Irs gov 2012 tax forms Internal Revenue Bulletin:  2012-14  April 2, 2012  Rev. Irs gov 2012 tax forms Proc. Irs gov 2012 tax forms 2012-23 Table of Contents SECTION 1. Irs gov 2012 tax forms PURPOSE SECTION 2. Irs gov 2012 tax forms BACKGROUND SECTION 3. Irs gov 2012 tax forms SCOPE SECTION 4. Irs gov 2012 tax forms APPLICATION. Irs gov 2012 tax forms 01 Limitations on Depreciation Deductions for Certain Automobiles. Irs gov 2012 tax forms . Irs gov 2012 tax forms 02 Inclusions in Income of Lessees of Passenger Automobiles. Irs gov 2012 tax forms SECTION 5. Irs gov 2012 tax forms EFFECTIVE DATE SECTION 6. Irs gov 2012 tax forms DRAFTING INFORMATION SECTION 1. Irs gov 2012 tax forms PURPOSE This revenue procedure provides: (1) limitations on depreciation deductions for owners of passenger automobiles first placed in service by the taxpayer during calendar year 2012, including separate tables of limitations on depreciation deductions for trucks and vans; and (2) the amounts that must be included in income by lessees of passenger automobiles first leased by the taxpayer during calendar year 2012, including a separate table of inclusion amounts for lessees of trucks and vans. Irs gov 2012 tax forms The tables detailing these depreciation limitations and lessee inclusion amounts reflect the automobile price inflation adjustments required by § 280F(d)(7) of the Internal Revenue Code. Irs gov 2012 tax forms SECTION 2. Irs gov 2012 tax forms BACKGROUND . Irs gov 2012 tax forms 01 For owners of passenger automobiles, § 280F(a) imposes dollar limitations on the depreciation deduction for the year the taxpayer places the passenger automobile in service and for each succeeding year. Irs gov 2012 tax forms For passenger automobiles placed in service after 1988, § 280F(d)(7) requires the Internal Revenue Service to increase the amounts allowable as depreciation deductions by a price inflation adjustment amount. Irs gov 2012 tax forms The method of calculating this price inflation amount for trucks and vans placed in service in or after calendar year 2003 uses a different CPI “automobile component” (the “new trucks” component) than that used in the price inflation amount calculation for other passenger automobiles (the “new cars” component), resulting in somewhat higher depreciation deductions for trucks and vans. Irs gov 2012 tax forms This change reflects the higher rate of price inflation for trucks and vans since 1988. Irs gov 2012 tax forms . Irs gov 2012 tax forms 02 Section 401(a) of the Tax Relief, Unemployment Insurance Reauthorization, and Job Creation Act of 2010, Pub. Irs gov 2012 tax forms L. Irs gov 2012 tax forms No. Irs gov 2012 tax forms 111-312, 124 Stat. Irs gov 2012 tax forms 3296 (Dec. Irs gov 2012 tax forms 17, 2010) (the “Act”) extended the 50 percent additional first year depreciation deduction under § 168(k) to qualified property acquired by the taxpayer after December 31, 2007, and before January 1, 2013, if no written binding contract for the acquisition of the property existed before January 1, 2008, and if the taxpayer places the property in service generally before January 1, 2013. Irs gov 2012 tax forms Section 168(k)(2)(F)(i) increases the first year depreciation allowed under § 280F(a)(1)(A)(i) by $8,000 for passenger automobiles to which the additional first year depreciation deduction under § 168(k) (hereinafter, referred to as “§ 168(k) additional first year depreciation deduction”) applies. Irs gov 2012 tax forms . Irs gov 2012 tax forms 03 Section 168(k)(2)(D)(i) provides that the § 168(k) additional first year depreciation deduction does not apply to any property required to be depreciated under the alternative depreciation system of § 168(g), including property described in § 280F(b)(1). Irs gov 2012 tax forms Section 168(k)(2)(D)(iii) permits a taxpayer to elect out of the § 168(k) additional first year depreciation deduction for any class of property. Irs gov 2012 tax forms Section 168(k)(4), as amended by the Act, permits a corporation to elect to increase the alternative minimum tax (“AMT”) credit limitation under § 53(c), instead of claiming the § 168(k) additional first year depreciation deduction for all eligible qualified property placed in service after December 31, 2010, that is round 2 extension property (as defined in § 168(k)(4)(I)(iv)). Irs gov 2012 tax forms Accordingly, this revenue procedure provides tables for passenger automobiles for which the § 168(k) additional first year depreciation deduction applies. Irs gov 2012 tax forms This revenue procedure also provides tables for passenger automobiles for which the § 168(k) additional first year depreciation deduction does not apply, either because taxpayer (1) purchased the passenger automobile used; (2) did not use the passenger automobile during 2012 more than 50 percent for business purposes; (3) elected out of the § 168(k) additional first year depreciation deduction pursuant to § 168(k)(2)(D)(iii); or (4) elected to increase the § 53 AMT credit limitation in lieu of claiming § 168(k) additional first year depreciation. Irs gov 2012 tax forms . Irs gov 2012 tax forms 04 Section 280F(c) requires a reduction in the deduction allowed to the lessee of a leased passenger automobile. Irs gov 2012 tax forms The reduction must be substantially equivalent to the limitations on the depreciation deductions imposed on owners of passenger automobiles. Irs gov 2012 tax forms Under § 1. Irs gov 2012 tax forms 280F-7(a) of the Income Tax Regulations, this reduction requires a lessee to include in gross income an amount determined by applying a formula to the amount obtained from a table. Irs gov 2012 tax forms One table applies to lessees of trucks and vans and another table applies to all other passenger automobiles. Irs gov 2012 tax forms Each table shows inclusion amounts for a range of fair market values for each taxable year after the passenger automobile is first leased. Irs gov 2012 tax forms SECTION 3. Irs gov 2012 tax forms SCOPE . Irs gov 2012 tax forms 01 The limitations on depreciation deductions in section 4. Irs gov 2012 tax forms 01(2) of this revenue procedure apply to passenger automobiles (other than leased passenger automobiles) that are placed in service by the taxpayer in calendar year 2012, and continue to apply for each taxable year that the passenger automobile remains in service. Irs gov 2012 tax forms . Irs gov 2012 tax forms 02 The tables in section 4. Irs gov 2012 tax forms 02 of this revenue procedure apply to leased passenger automobiles for which the lease term begins during calendar year 2012. Irs gov 2012 tax forms Lessees of these passenger automobiles must use these tables to determine the inclusion amount for each taxable year during which the passenger automobile is leased. Irs gov 2012 tax forms See Rev. Irs gov 2012 tax forms Proc. Irs gov 2012 tax forms 2007-30, 2007-1 C. Irs gov 2012 tax forms B. Irs gov 2012 tax forms 1104, for passenger automobiles first leased during calendar year 2007; Rev. Irs gov 2012 tax forms Proc. Irs gov 2012 tax forms 2008-22, 2008-1 C. Irs gov 2012 tax forms B. Irs gov 2012 tax forms 658, for passenger automobiles first leased during calendar year 2008; Rev. Irs gov 2012 tax forms Proc. Irs gov 2012 tax forms 2009-24, 2009-17 I. Irs gov 2012 tax forms R. Irs gov 2012 tax forms B. Irs gov 2012 tax forms 885, for passenger automobiles first leased during calendar year 2009; Rev. Irs gov 2012 tax forms Proc. Irs gov 2012 tax forms 2010-18, 2010-9 I. Irs gov 2012 tax forms R. Irs gov 2012 tax forms B. Irs gov 2012 tax forms 427, as amplified and modified by section 4. Irs gov 2012 tax forms 03 of Rev. Irs gov 2012 tax forms Proc. Irs gov 2012 tax forms 2011-21, 2011-12 I. Irs gov 2012 tax forms R. Irs gov 2012 tax forms B. Irs gov 2012 tax forms 560, for passenger automobiles first leased during calendar year 2010; and Rev. Irs gov 2012 tax forms Proc. Irs gov 2012 tax forms 2011-21, for passenger automobiles first leased during calendar year 2011. Irs gov 2012 tax forms SECTION 4. Irs gov 2012 tax forms APPLICATION . Irs gov 2012 tax forms 01 Limitations on Depreciation Deductions for Certain Automobiles. Irs gov 2012 tax forms (1) Amount of the inflation adjustment. Irs gov 2012 tax forms (a) Passenger automobiles (other than trucks or vans). Irs gov 2012 tax forms Under § 280F(d)(7)(B)(i), the automobile price inflation adjustment for any calendar year is the percentage (if any) by which the CPI automobile component for October of the preceding calendar year exceeds the CPI automobile component for October 1987. Irs gov 2012 tax forms Section 280F(d)(7)(B)(ii) defines the term “CPI automobile component” as the automobile component of the Consumer Price Index for all Urban Consumers published by the Department of Labor. Irs gov 2012 tax forms The new car component of the CPI was 115. Irs gov 2012 tax forms 2 for October 1987 and 143. Irs gov 2012 tax forms 419 for October 2011. Irs gov 2012 tax forms The October 2011 index exceeded the October 1987 index by 28. Irs gov 2012 tax forms 219. Irs gov 2012 tax forms Therefore, the automobile price inflation adjustment for 2012 for passenger automobiles (other than trucks and vans) is 24. Irs gov 2012 tax forms 5 percent (28. Irs gov 2012 tax forms 219/115. Irs gov 2012 tax forms 2 x 100%). Irs gov 2012 tax forms The dollar limitations in § 280F(a) are multiplied by a factor of 0. Irs gov 2012 tax forms 245, and the resulting increases, after rounding to the nearest $100, are added to the 1988 limitations to give the depreciation limitations applicable to passenger automobiles (other than trucks and vans) for calendar year 2012. Irs gov 2012 tax forms This adjustment applies to all passenger automobiles (other than trucks and vans) that are first placed in service in calendar year 2012. Irs gov 2012 tax forms (b) Trucks and vans. Irs gov 2012 tax forms To determine the dollar limitations for trucks and vans first placed in service during calendar year 2012, the Service uses the new truck component of the CPI instead of the new car component. Irs gov 2012 tax forms The new truck component of the CPI was 112. Irs gov 2012 tax forms 4 for October 1987 and 146. Irs gov 2012 tax forms 607 for October 2011. Irs gov 2012 tax forms The October 2011 index exceeded the October 1987 index by 34. Irs gov 2012 tax forms 207. Irs gov 2012 tax forms Therefore, the automobile price inflation adjustment for 2012 for trucks and vans is 30. Irs gov 2012 tax forms 43 percent (34. Irs gov 2012 tax forms 207/112. Irs gov 2012 tax forms 4 x 100%). Irs gov 2012 tax forms The dollar limitations in § 280F(a) are multiplied by a factor of 0. Irs gov 2012 tax forms 3043, and the resulting increases, after rounding to the nearest $100, are added to the 1988 limitations to give the depreciation limitations for trucks and vans. Irs gov 2012 tax forms This adjustment applies to all trucks and vans that are first placed in service in calendar year 2012. Irs gov 2012 tax forms (2) Amount of the limitation. Irs gov 2012 tax forms Tables 1 through 4 contain the dollar amount of the depreciation limitation for each taxable year for passenger automobiles a taxpayer places in service in calendar year 2012. Irs gov 2012 tax forms Use Table 1 for a passenger automobile (other than a truck or van), and Table 2 for a truck or van, placed in service in calendar year 2012 for which the § 168(k) additional first year depreciation deduction applies. Irs gov 2012 tax forms Use Table 3 for a passenger automobile (other than a truck or van), and Table 4 for a truck or van, placed in service in calendar year 2012 for which the § 168(k) additional first year depreciation deduction does not apply. Irs gov 2012 tax forms REV. Irs gov 2012 tax forms PROC. Irs gov 2012 tax forms 2012-23 TABLE 1 DEPRECIATION LIMITATIONS FOR PASSENGER AUTOMOBILES (THAT ARE NOT TRUCKS OR VANS) PLACED IN SERVICE IN CALENDAR YEAR 2012 FOR WHICH THE § 168(k) ADDITIONAL FIRST YEAR DEPRECIATION DEDUCTION APPLIES Tax Year Amount 1st Tax Year $11,160 2nd Tax Year $5,100 3rd Tax Year $3,050 Each Succeeding Year $1,875 REV. Irs gov 2012 tax forms PROC. Irs gov 2012 tax forms 2012-23 TABLE 2 DEPRECIATION LIMITATIONS FOR TRUCKS AND VANS PLACED IN SERVICE IN CALENDAR YEAR 2012 FOR WHICH THE § 168(k) ADDITIONAL FIRST YEAR DEPRECIATION DEDUCTION APPLIES Tax Year Amount 1st Tax Year $11,360 2nd Tax Year $5,300 3rd Tax Year $3,150 Each Succeeding Year $1,875 REV. Irs gov 2012 tax forms PROC. Irs gov 2012 tax forms 2012-23 TABLE 3 DEPRECIATION LIMITATIONS FOR PASSENGER AUTOMOBILES (THAT ARE NOT TRUCKS OR VANS) PLACED IN SERVICE IN CALENDAR YEAR 2012 FOR WHICH THE § 168(k) ADDITIONAL FIRST YEAR DEPRECIATION DEDUCTION DOES NOT APPLY Tax Year Amount 1st Tax Year $3,160 2nd Tax Year $5,100 3rd Tax Year $3,050 Each Succeeding Year $1,875 REV. Irs gov 2012 tax forms PROC. Irs gov 2012 tax forms 2012-23 TABLE 4 DEPRECIATION LIMITATIONS FOR TRUCKS AND VANS PLACED IN SERVICE IN CALENDAR YEAR 2012 FOR WHICH THE § 168(k) ADDITIONAL FIRST YEAR DEPRECIATION DEDUCTION DOES NOT APPLY Tax Year Amount 1st Tax Year $3,360 2nd Tax Year $5,300 3rd Tax Year $3,150 Each Succeeding Year $1,875 . Irs gov 2012 tax forms 02 Inclusions in Income of Lessees of Passenger Automobiles. Irs gov 2012 tax forms A taxpayer must follow the procedures in § 1. Irs gov 2012 tax forms 280F-7(a) for determining the inclusion amounts for passenger automobiles first leased in calendar year 2012. Irs gov 2012 tax forms In applying these procedures, lessees of passenger automobiles other than trucks and vans should use Table 5 of this revenue procedure, while lessees of trucks and vans should use Table 6 of this revenue procedure. Irs gov 2012 tax forms REV. Irs gov 2012 tax forms PROC. Irs gov 2012 tax forms 2012-23 TABLE 5 DOLLAR AMOUNTS FOR PASSENGER AUTOMOBILES (THAT ARE NOT TRUCKS OR VANS) WITH A LEASE TERM BEGINNING IN CALENDAR YEAR 2012 Fair Market Value of Passenger Automobile Tax Year During Lease Over Not Over 1st 2nd 3rd 4th 5th & Later $18,500 $19,000 2 4 5 6 8 19,000 19,500 2 4 7 7 9 19,500 20,000 2 5 8 8 10 20,000 20,500 3 5 9 10 11 20,500 21,000 3 6 9 12 12 21,000 21,500 3 7 10 12 14 21,500 22,000 3 8 11 13 16 22,000 23,000 4 8 13 15 17 23,000 24,000 4 10 15 17 20 24,000 25,000 5 11 17 19 23 25,000 26,000 6 12 19 21 26 26,000 27,000 6 14 20 24 28 27,000 28,000 7 15 22 26 31 28,000 29,000 7 16 25 28 33 29,000 30,000 8 18 25 32 35 30,000 31,000 9 19 27 34 38 31,000 32,000 9 20 30 36 41 32,000 33,000 10 21 32 38 43 33,000 34,000 10 23 33 41 46 34,000 35,000 11 24 35 43 49 35,000 36,000 12 25 37 45 52 36,000 37,000 12 27 39 47 54 37,000 38,000 13 28 41 49 57 38,000 39,000 13 29 43 52 59 39,000 40,000 14 30 45 54 62 40,000 41,000 14 32 47 56 65 41,000 42,000 15 33 49 58 68 42,000 43,000 16 34 51 61 70 43,000 44,000 16 36 52 63 73 44,000 45,000 17 37 54 66 75 45,000 46,000 17 38 57 67 78 46,000 47,000 18 39 59 70 80 47,000 48,000 19 40 61 72 83 48,000 49,000 19 42 62 75 86 49,000 50,000 20 43 64 77 89 50,000 51,000 20 45 66 79 91 51,000 52,000 21 46 68 81 94 52,000 53,000 21 47 70 84 96 53,000 54,000 22 48 72 86 99 54,000 55,000 23 49 74 88 102 55,000 56,000 23 51 76 90 104 56,000 57,000 24 52 78 92 107 57,000 58,000 24 54 79 95 110 58,000 59,000 25 55 81 97 113 59,000 60,000 26 56 83 100 115 60,000 62,000 26 58 86 103 119 62,000 64,000 28 60 90 108 124 64,000 66,000 29 63 94 112 129 66,000 68,000 30 66 97 117 135 68,000 70,000 31 68 102 121 140 70,000 72,000 32 71 105 126 145 72,000 74,000 33 74 109 130 151 74,000 76,000 35 76 113 135 156 76,000 78,000 36 78 117 140 161 78,000 80,000 37 81 120 145 166 80,000 85,000 39 86 127 152 176 85,000 90,000 42 92 137 163 189 90,000 95,000 45 98 147 175 202 95,000 100,000 48 105 155 187 215 100,000 110,000 52 115 170 203 235 110,000 120,000 58 127 189 227 262 120,000 130,000 64 140 208 250 288 130,000 140,000 70 153 227 272 315 140,000 150,000 75 166 246 296 340 150,000 160,000 81 179 265 318 368 160,000 170,000 87 192 284 341 394 170,000 180,000 93 204 304 364 420 180,000 190,000 99 217 323 387 446 190,000 200,000 105 230 342 409 473 200,000 210,000 111 243 361 432 499 210,000 220,000 116 256 380 455 526 220,000 230,000 122 269 399 478 552 230,000 240,000 128 282 418 501 578 240,000 and up 134 294 437 524 605 REV. Irs gov 2012 tax forms PROC. Irs gov 2012 tax forms 2012-23 TABLE 6 DOLLAR AMOUNTS FOR TRUCKS AND VANS WITH A LEASE TERM BEGINNING IN CALENDAR YEAR 2012 Fair Market Value of Truck or Van Tax Year During Lease Over Not Over 1st 2nd 3rd 4th 5th & Later $19,000 $19,500 1 4 5 6 7 19,500 20,000 2 4 6 7 9 20,000 20,500 2 5 7 8 10 20,500 21,000 2 5 8 10 11 21,000 21,500 3 6 9 10 13 21,500 22,000 3 6 10 12 14 22,000 23,000 3 8 11 14 15 23,000 24,000 4 9 13 16 18 24,000 25,000 4 10 15 19 21 25,000 26,000 5 11 17 21 24 26,000 27,000 6 12 19 23 26 27,000 28,000 6 14 21 25 29 28,000 29,000 7 15 23 27 32 29,000 30,000 7 17 24 30 34 30,000 31,000 8 18 26 32 37 31,000 32,000 9 19 28 34 40 32,000 33,000 9 20 31 36 42 33,000 34,000 10 21 33 39 44 34,000 35,000 10 23 34 41 48 35,000 36,000 11 24 36 44 50 36,000 37,000 12 25 38 46 53 37,000 38,000 12 27 40 48 55 38,000 39,000 13 28 42 50 58 39,000 40,000 13 29 44 53 60 40,000 41,000 14 31 45 55 63 41,000 42,000 14 32 48 57 66 42,000 43,000 15 33 50 59 69 43,000 44,000 16 34 52 61 72 44,000 45,000 16 36 53 64 74 45,000 46,000 17 37 55 66 77 46,000 47,000 17 38 58 68 79 47,000 48,000 18 40 59 70 82 48,000 49,000 19 41 61 73 84 49,000 50,000 19 42 63 75 87 50,000 51,000 20 43 65 78 89 51,000 52,000 20 45 66 80 93 52,000 53,000 21 46 68 83 95 53,000 54,000 21 48 70 84 98 54,000 55,000 22 49 72 87 100 55,000 56,000 23 50 74 89 103 56,000 57,000 23 51 76 92 105 57,000 58,000 24 52 78 94 108 58,000 59,000 24 54 80 96 111 59,000 60,000 25 55 82 98 114 60,000 62,000 26 57 85 101 118 62,000 64,000 27 60 88 106 123 64,000 66,000 28 62 93 110 128 66,000 68,000 29 65 96 115 134 68,000 70,000 30 67 100 120 139 70,000 72,000 32 70 103 125 144 72,000 74,000 33 72 108 129 149 74,000 76,000 34 75 111 134 155 76,000 78,000 35 78 115 138 160 78,000 80,000 36 80 119 143 165 80,000 85,000 38 85 125 151 175 85,000 90,000 41 91 135 163 187 90,000 95,000 44 98 144 174 201 95,000 100,000 47 104 154 185 214 100,000 110,000 52 113 169 202 234 110,000 120,000 57 127 187 225 261 120,000 130,000 63 139 207 248 287 130,000 140,000 69 152 226 271 313 140,000 150,000 75 165 245 294 339 150,000 160,000 81 178 264 316 366 160,000 170,000 87 190 283 340 392 170,000 180,000 92 204 302 362 419 180,000 190,000 98 216 322 385 445 190,000 200,000 104 229 340 409 471 200,000 210,000 110 242 359 431 498 210,000 220,000 116 255 378 454 524 220,000 230,000 122 267 398 477 551 230,000 240,000 127 281 416 500 577 240,000 and up 133 294 435 523 603 SECTION 5. Irs gov 2012 tax forms EFFECTIVE DATE This revenue procedure applies to passenger automobiles that a taxpayer first places in service or first leases during calendar year 2012. Irs gov 2012 tax forms SECTION 6. Irs gov 2012 tax forms DRAFTING INFORMATION The principal author of this revenue procedure is Bernard P. Irs gov 2012 tax forms Harvey of the Office of Associate Chief Counsel (Income Tax & Accounting). Irs gov 2012 tax forms For further information regarding this revenue procedure, contact Mr. Irs gov 2012 tax forms Harvey at (202) 622-4930 (not a toll-free call). Irs gov 2012 tax forms Prev  Up  Next   Home   More Internal Revenue Bulletins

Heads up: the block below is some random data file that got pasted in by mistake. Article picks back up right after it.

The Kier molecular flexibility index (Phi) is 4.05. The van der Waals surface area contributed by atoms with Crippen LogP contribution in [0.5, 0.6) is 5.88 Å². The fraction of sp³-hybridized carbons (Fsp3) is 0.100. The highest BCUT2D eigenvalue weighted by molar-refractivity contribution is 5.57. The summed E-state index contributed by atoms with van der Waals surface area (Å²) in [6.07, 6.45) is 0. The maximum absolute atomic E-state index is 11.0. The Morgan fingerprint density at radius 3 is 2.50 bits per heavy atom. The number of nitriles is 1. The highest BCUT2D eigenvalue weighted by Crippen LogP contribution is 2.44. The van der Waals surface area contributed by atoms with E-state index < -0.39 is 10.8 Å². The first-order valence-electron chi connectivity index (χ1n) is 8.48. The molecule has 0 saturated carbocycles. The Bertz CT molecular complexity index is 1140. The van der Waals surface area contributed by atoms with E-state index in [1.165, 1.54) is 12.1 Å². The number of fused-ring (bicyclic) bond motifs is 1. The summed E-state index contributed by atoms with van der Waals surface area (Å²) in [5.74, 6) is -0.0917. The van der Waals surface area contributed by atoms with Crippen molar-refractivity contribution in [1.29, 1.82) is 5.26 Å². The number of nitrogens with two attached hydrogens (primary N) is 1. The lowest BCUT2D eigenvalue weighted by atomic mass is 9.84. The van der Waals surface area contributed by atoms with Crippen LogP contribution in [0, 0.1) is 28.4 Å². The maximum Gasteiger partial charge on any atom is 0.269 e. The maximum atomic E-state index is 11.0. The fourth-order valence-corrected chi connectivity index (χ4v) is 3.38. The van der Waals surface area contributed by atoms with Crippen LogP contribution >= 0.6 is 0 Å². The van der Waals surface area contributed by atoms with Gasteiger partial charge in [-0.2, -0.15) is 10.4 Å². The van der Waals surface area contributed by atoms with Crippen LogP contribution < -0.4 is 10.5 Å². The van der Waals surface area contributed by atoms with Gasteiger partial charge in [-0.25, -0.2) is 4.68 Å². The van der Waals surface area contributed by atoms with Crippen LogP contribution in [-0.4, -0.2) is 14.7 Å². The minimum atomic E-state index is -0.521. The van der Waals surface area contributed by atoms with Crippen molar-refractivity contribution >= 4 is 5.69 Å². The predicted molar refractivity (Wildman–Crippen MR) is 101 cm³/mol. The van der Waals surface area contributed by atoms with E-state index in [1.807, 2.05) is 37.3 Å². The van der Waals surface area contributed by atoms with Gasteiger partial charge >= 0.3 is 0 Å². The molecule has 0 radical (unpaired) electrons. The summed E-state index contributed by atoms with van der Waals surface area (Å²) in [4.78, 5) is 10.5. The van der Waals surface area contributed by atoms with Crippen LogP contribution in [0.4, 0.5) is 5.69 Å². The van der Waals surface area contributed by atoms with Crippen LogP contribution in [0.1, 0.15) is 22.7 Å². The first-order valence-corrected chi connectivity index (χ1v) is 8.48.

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Railroad Retirement Tax Act (RRTA) Desk Guide (January 2009)